Then Was Then This is Now.

that-was-then-this-is-now-quote-coeurblondeHello again,

I wrote a lot about the pains in my legs.  I also wrote about the treatment I had been getting for these pains both bad and good.  I believe I left off with seeing a new Pain Management Doctor under advisement of my Internist.  The plan with the new Doctor was to go ahead and try another shot in my L5-S1 joints of my spine.  He decided to do it bilaterally, meaning that since each disc of the spine has two nerves coming out of it, both right and left sides, that it made more sense to do the shot on both sides.

It’s been about four days since the shot.  I’m feeling better.  It’s not to say that the pain is completely gone, but I’m feeling almost normal again.  I hold my breath each morning when I wake up.  I take tentative steps out of bed hoping that how I felt the previous day is maintaining the status quo.  Sure enough, it has.  Let’s see how long this last.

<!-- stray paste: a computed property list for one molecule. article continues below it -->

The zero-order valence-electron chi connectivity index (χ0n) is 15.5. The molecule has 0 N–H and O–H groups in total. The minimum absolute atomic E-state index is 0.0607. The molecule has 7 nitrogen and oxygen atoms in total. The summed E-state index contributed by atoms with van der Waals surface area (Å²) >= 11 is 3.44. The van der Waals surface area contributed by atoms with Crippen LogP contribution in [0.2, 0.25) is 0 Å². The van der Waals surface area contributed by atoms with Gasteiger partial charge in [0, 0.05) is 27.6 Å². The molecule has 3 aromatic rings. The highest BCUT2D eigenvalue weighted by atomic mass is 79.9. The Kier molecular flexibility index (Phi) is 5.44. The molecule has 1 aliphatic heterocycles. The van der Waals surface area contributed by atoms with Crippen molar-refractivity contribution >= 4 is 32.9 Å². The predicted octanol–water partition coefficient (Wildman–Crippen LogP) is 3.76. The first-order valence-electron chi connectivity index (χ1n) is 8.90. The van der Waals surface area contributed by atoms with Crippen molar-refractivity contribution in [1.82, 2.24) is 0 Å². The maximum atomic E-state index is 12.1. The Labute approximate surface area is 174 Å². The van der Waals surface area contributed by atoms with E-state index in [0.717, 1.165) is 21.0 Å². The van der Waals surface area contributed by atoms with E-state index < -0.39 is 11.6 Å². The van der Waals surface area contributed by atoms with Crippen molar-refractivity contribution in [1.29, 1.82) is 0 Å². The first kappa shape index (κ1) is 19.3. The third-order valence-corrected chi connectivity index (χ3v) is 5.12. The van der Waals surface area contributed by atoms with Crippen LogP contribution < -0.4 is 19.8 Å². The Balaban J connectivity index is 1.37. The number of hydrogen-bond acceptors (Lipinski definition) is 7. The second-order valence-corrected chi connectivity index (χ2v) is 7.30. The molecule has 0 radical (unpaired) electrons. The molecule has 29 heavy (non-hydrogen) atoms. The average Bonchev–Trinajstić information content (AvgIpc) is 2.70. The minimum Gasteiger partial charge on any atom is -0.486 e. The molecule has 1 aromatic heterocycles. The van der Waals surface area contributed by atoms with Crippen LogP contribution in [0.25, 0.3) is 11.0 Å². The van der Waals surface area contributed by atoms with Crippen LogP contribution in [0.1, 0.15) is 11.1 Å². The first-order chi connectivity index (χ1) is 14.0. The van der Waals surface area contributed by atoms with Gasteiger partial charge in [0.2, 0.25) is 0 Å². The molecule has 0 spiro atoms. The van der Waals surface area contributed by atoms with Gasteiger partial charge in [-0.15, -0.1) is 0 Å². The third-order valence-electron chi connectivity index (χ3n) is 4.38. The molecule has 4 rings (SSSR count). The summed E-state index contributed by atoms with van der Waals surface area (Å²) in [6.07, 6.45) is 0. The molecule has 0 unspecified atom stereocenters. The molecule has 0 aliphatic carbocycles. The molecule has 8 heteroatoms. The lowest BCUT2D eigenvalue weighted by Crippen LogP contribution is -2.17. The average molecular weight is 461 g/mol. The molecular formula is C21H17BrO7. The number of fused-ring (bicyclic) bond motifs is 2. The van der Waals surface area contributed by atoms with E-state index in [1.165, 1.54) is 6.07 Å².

Between my Internal Doctor adjusting some of my meds to the maximum dosage and the shots, I think I may land up having a decent summer.  I’m so grateful.

Moving on to other bits and pieces of living life with Multiple Sclerosis.

Many of my medical caregivers are impressed with how I’m still standing on my feet, digging ponds in my back yard, and the list goes on.  They are also impressed with my mental attitude given the history of Depression with Post Traumatic Stress Syndrome.  (There was a time I would not have mentioned my mental illness let alone write it for the whole world to see).

I’m not impressed.  For me, I don’t know any other way to live my life but to fight.  It comes natural to me.  My life has been an uphill battle since I was a child, so fighting to live my life my way is the norm.

I don’t want to write about how terrible MS is.  Sure, it is extremely difficult and can be very painful for some.  Not all of us progress the same way.  I’m at a stage where I’m very symptomatic all the time.  This doesn’t mean I want to wallow in it.  I don’t want to use this written venue to spout out how terrible I feel.